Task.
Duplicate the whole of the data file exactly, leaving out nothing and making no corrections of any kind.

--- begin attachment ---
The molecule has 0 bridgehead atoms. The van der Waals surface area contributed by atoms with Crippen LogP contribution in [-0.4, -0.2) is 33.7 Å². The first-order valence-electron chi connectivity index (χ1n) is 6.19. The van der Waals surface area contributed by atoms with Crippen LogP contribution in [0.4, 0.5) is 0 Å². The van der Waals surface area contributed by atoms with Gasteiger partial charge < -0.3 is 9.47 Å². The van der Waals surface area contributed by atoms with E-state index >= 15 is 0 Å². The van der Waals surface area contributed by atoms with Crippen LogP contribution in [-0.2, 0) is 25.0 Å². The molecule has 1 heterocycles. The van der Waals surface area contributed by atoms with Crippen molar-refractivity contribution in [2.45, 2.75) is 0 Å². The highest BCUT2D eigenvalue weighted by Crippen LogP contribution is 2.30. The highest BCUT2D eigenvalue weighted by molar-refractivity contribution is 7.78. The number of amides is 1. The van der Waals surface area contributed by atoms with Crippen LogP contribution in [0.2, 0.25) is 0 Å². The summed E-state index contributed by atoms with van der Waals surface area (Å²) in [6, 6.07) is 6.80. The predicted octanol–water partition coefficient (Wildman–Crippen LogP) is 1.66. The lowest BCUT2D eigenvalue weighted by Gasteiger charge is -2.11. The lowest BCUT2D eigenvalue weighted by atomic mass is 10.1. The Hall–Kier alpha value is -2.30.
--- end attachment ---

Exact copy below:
The molecule has 0 bridgehead atoms. The van der Waals surface area contributed by atoms with Crippen LogP contribution in [-0.4, -0.2) is 33.7 Å². The first-order valence-electron chi connectivity index (χ1n) is 6.19. The van der Waals surface area contributed by atoms with Crippen LogP contribution in [0.4, 0.5) is 0 Å². The van der Waals surface area contributed by atoms with Gasteiger partial charge < -0.3 is 9.47 Å². The van der Waals surface area contributed by atoms with E-state index >= 15 is 0 Å². The van der Waals surface area contributed by atoms with Crippen LogP contribution in [-0.2, 0) is 25.0 Å². The molecule has 1 heterocycles. The van der Waals surface area contributed by atoms with Crippen molar-refractivity contribution in [2.45, 2.75) is 0 Å². The highest BCUT2D eigenvalue weighted by Crippen LogP contribution is 2.30. The highest BCUT2D eigenvalue weighted by molar-refractivity contribution is 7.78. The number of amides is 1. The van der Waals surface area contributed by atoms with Crippen LogP contribution in [0.2, 0.25) is 0 Å². The summed E-state index contributed by atoms with van der Waals surface area (Å²) in [6, 6.07) is 6.80. The predicted octanol–water partition coefficient (Wildman–Crippen LogP) is 1.66. The lowest BCUT2D eigenvalue weighted by Gasteiger charge is -2.11. The lowest BCUT2D eigenvalue weighted by atomic mass is 10.1. The Hall–Kier alpha value is -2.30.